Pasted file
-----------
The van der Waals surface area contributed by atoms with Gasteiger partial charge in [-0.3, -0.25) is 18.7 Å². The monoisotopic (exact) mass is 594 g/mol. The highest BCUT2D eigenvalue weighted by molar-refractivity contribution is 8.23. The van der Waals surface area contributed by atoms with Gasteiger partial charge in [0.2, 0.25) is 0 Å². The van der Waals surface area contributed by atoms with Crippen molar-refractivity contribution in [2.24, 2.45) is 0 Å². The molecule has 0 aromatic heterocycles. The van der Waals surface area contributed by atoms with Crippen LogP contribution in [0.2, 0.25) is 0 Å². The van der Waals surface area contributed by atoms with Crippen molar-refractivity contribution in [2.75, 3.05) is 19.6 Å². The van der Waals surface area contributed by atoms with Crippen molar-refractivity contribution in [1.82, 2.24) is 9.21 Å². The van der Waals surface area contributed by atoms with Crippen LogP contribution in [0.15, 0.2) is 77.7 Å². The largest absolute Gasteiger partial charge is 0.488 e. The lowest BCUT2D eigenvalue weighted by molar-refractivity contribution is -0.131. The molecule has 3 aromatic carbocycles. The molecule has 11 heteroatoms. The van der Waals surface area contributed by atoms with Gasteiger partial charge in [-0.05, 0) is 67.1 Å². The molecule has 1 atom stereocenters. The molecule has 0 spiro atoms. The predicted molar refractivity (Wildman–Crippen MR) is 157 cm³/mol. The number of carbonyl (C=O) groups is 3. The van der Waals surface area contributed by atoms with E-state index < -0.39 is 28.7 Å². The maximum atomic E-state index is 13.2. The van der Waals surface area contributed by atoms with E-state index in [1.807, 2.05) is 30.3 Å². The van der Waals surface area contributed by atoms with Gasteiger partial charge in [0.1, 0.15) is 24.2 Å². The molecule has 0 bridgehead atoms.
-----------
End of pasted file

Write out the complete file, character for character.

The van der Waals surface area contributed by atoms with Gasteiger partial charge in [-0.3, -0.25) is 18.7 Å². The monoisotopic (exact) mass is 594 g/mol. The highest BCUT2D eigenvalue weighted by molar-refractivity contribution is 8.23. The van der Waals surface area contributed by atoms with Gasteiger partial charge in [0.2, 0.25) is 0 Å². The van der Waals surface area contributed by atoms with Crippen molar-refractivity contribution in [2.24, 2.45) is 0 Å². The molecule has 0 aromatic heterocycles. The van der Waals surface area contributed by atoms with Crippen LogP contribution in [0.2, 0.25) is 0 Å². The van der Waals surface area contributed by atoms with Crippen molar-refractivity contribution in [2.75, 3.05) is 19.6 Å². The van der Waals surface area contributed by atoms with Crippen molar-refractivity contribution in [1.82, 2.24) is 9.21 Å². The van der Waals surface area contributed by atoms with Crippen LogP contribution in [0.15, 0.2) is 77.7 Å². The largest absolute Gasteiger partial charge is 0.488 e. The lowest BCUT2D eigenvalue weighted by molar-refractivity contribution is -0.131. The molecule has 3 aromatic carbocycles. The molecule has 11 heteroatoms. The van der Waals surface area contributed by atoms with Gasteiger partial charge in [-0.05, 0) is 67.1 Å². The molecule has 1 atom stereocenters. The molecule has 0 spiro atoms. The predicted molar refractivity (Wildman–Crippen MR) is 157 cm³/mol. The number of carbonyl (C=O) groups is 3. The van der Waals surface area contributed by atoms with E-state index < -0.39 is 28.7 Å². The maximum atomic E-state index is 13.2. The van der Waals surface area contributed by atoms with E-state index in [1.807, 2.05) is 30.3 Å². The van der Waals surface area contributed by atoms with Gasteiger partial charge in [0.1, 0.15) is 24.2 Å². The molecule has 0 bridgehead atoms.